The Firefighter: Generous Coronadans

Ryan Kennedy and his colleagues see many gifts flow into the station this time of year, but calls still jump as residents deal with dry trees and other mishaps.


Ryan Kennedy has noted the difference in Coronado. 

“This neighborhood seems to take care of things better than other neighborhoods,” said the 15-year veteran firefighter and paramedic, who has logged time with the El Cajon Fire Department and a private medical service.

That includes watching over firefighters. “This city is amazing around the holidays. We get cookies. We get candy. People bring us entire meals.”

Accidents happen though, , the sees call volume jump late in the year, but not necessarily because of Christmas.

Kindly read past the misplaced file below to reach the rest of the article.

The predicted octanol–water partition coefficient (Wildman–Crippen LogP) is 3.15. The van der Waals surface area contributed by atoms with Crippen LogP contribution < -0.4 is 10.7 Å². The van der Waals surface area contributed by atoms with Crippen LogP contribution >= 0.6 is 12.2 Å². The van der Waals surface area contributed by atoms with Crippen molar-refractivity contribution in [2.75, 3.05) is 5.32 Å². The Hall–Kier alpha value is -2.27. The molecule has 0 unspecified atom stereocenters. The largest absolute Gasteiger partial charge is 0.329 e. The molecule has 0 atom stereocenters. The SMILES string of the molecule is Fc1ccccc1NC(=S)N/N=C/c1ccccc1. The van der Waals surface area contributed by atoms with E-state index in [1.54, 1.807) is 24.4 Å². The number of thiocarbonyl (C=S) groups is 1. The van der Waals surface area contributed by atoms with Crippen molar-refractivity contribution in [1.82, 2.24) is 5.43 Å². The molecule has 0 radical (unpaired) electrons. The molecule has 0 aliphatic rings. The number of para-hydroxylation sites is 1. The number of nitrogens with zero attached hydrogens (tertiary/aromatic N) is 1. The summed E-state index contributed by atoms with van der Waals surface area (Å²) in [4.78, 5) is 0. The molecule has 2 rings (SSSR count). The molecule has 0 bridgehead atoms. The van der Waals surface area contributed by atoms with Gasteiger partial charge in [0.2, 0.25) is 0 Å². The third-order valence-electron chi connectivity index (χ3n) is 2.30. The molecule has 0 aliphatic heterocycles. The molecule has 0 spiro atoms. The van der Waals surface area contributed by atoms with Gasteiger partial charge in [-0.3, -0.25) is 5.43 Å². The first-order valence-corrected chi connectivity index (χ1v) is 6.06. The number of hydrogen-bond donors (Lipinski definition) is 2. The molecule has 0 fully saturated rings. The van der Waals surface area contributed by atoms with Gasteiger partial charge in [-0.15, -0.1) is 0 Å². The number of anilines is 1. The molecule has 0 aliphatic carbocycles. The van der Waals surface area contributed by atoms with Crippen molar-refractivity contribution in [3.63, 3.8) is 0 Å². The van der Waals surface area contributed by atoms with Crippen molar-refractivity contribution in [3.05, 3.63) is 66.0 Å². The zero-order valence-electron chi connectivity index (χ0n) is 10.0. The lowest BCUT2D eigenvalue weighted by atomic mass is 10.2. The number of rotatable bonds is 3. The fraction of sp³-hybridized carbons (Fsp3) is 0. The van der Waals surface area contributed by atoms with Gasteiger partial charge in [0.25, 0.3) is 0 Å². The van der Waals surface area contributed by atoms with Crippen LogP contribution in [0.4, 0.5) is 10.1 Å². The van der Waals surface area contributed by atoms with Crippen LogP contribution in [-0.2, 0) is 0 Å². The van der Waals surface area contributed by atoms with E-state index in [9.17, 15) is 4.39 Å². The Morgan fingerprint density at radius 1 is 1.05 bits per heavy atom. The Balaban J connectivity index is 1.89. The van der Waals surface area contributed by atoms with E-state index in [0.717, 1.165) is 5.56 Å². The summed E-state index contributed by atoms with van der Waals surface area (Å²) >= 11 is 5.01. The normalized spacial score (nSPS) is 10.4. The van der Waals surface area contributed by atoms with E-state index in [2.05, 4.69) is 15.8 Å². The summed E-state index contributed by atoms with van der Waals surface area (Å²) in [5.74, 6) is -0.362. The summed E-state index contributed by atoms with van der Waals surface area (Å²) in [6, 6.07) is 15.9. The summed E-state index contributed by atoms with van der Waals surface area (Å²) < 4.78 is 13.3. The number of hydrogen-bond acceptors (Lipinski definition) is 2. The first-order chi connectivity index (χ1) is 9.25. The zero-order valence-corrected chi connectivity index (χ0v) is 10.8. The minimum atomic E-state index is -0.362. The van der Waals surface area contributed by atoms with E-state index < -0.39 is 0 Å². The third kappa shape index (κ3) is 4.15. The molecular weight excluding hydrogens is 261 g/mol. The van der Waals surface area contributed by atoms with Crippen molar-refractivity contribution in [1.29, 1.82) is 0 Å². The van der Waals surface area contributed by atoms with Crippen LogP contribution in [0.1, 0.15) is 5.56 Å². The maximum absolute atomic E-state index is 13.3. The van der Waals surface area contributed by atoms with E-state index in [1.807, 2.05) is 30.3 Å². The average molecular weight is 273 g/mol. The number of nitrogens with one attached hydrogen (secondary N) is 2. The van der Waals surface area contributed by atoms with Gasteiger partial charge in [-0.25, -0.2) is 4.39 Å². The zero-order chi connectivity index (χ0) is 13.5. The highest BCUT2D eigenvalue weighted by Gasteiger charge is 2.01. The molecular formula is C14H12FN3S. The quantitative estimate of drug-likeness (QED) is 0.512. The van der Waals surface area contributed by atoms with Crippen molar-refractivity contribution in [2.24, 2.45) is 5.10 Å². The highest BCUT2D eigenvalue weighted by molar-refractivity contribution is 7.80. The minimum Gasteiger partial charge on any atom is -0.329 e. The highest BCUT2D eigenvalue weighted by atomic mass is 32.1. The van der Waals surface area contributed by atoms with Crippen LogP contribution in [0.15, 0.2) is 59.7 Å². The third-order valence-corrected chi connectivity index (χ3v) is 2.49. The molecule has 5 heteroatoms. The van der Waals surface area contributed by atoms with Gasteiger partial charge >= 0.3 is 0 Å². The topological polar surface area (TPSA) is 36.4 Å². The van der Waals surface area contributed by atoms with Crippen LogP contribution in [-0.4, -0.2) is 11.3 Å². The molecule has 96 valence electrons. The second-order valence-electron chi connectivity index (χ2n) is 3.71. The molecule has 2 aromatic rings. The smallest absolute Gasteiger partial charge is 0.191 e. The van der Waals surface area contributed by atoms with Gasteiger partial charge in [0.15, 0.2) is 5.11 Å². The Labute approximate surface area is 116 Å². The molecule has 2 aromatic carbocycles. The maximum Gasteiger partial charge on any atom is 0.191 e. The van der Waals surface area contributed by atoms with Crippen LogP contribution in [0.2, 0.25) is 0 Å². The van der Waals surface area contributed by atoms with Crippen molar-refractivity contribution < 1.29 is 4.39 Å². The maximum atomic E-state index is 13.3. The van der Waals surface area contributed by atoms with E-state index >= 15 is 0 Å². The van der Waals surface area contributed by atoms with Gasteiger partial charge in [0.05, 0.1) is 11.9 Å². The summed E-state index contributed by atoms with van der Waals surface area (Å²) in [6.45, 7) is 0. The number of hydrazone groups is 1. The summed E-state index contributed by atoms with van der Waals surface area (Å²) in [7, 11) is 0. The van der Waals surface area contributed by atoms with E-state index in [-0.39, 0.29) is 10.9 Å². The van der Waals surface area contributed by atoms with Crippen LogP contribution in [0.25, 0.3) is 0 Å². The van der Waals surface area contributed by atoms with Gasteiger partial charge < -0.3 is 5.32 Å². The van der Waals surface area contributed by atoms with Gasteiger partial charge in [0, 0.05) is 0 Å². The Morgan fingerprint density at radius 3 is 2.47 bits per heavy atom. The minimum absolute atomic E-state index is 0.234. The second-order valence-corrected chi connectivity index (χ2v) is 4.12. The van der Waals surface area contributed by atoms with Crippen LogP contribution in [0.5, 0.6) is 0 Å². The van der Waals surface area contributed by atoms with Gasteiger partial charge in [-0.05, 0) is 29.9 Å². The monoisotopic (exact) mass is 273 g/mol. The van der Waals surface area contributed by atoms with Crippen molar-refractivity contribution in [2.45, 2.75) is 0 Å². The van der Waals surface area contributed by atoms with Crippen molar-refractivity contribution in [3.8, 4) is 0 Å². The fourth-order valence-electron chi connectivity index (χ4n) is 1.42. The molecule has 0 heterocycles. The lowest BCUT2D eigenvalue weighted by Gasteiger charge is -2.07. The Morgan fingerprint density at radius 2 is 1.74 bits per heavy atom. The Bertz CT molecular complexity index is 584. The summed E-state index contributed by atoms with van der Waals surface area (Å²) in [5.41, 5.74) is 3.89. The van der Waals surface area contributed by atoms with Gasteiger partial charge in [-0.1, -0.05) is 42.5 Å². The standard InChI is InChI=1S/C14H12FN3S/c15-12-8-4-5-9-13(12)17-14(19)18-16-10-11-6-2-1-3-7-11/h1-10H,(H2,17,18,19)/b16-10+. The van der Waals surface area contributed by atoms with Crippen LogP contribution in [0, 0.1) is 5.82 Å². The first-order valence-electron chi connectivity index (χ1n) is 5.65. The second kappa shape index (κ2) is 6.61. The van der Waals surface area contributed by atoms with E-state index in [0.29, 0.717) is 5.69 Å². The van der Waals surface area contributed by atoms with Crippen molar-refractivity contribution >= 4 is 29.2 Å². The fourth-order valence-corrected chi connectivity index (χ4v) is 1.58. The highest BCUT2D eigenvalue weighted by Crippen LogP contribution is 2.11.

The weather contributes too, as people forget to adjust their thermostats lower, and heaters turn on automatically, igniting whatever has been stacked against them.

Here's where the holiday calls comes from: Choking victims, those who overindulge at family feasts and older people who are sometimes overwhelmed by family celebrations. 

And of course, there's the Christmas trees. Those placed too close to heaters, dry ones and those stacked with what Kennedy calls “99-cent special” strings of lights that overheat and melt. 

“When it's a Christmas tree, there's a lot of fire immediately and a lot of heat immediately,” he said. Translation: No matter how fast they get there, firefighters will not be able to prevent at least some serious damage.

His advice: Use strips to plug in lights, not extension cords, and never link any more strings than the maximum recommended by the manufacturers. Most of all, keep the tree supple and moist.


Kennedy is one of Coronado Patch's 12 People of Christmas, business people and celebrants whose work and hobbies give them a unique perspective on the holidays. Watch in the coming days as we talk to more people who offer their take on the holidays and advice for how to make it through this busy time.


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